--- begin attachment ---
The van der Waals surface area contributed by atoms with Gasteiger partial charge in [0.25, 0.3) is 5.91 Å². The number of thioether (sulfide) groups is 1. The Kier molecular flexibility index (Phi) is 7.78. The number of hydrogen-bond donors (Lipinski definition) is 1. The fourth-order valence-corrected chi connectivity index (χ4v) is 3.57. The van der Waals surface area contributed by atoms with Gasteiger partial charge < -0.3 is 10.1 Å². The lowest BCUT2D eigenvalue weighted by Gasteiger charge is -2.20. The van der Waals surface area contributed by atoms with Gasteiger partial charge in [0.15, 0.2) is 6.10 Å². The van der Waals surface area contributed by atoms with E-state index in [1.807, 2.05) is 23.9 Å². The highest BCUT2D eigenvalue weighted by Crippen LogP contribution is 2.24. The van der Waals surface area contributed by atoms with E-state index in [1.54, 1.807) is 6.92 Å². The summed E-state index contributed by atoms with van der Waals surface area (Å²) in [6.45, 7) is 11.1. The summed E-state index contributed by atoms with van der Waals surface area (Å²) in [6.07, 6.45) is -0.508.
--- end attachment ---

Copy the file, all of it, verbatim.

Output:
The van der Waals surface area contributed by atoms with Gasteiger partial charge in [0.25, 0.3) is 5.91 Å². The number of thioether (sulfide) groups is 1. The Kier molecular flexibility index (Phi) is 7.78. The number of hydrogen-bond donors (Lipinski definition) is 1. The fourth-order valence-corrected chi connectivity index (χ4v) is 3.57. The van der Waals surface area contributed by atoms with Gasteiger partial charge < -0.3 is 10.1 Å². The lowest BCUT2D eigenvalue weighted by Gasteiger charge is -2.20. The van der Waals surface area contributed by atoms with Gasteiger partial charge in [0.15, 0.2) is 6.10 Å². The van der Waals surface area contributed by atoms with E-state index in [1.807, 2.05) is 23.9 Å². The highest BCUT2D eigenvalue weighted by Crippen LogP contribution is 2.24. The van der Waals surface area contributed by atoms with E-state index in [1.54, 1.807) is 6.92 Å². The summed E-state index contributed by atoms with van der Waals surface area (Å²) in [6.45, 7) is 11.1. The summed E-state index contributed by atoms with van der Waals surface area (Å²) in [6.07, 6.45) is -0.508.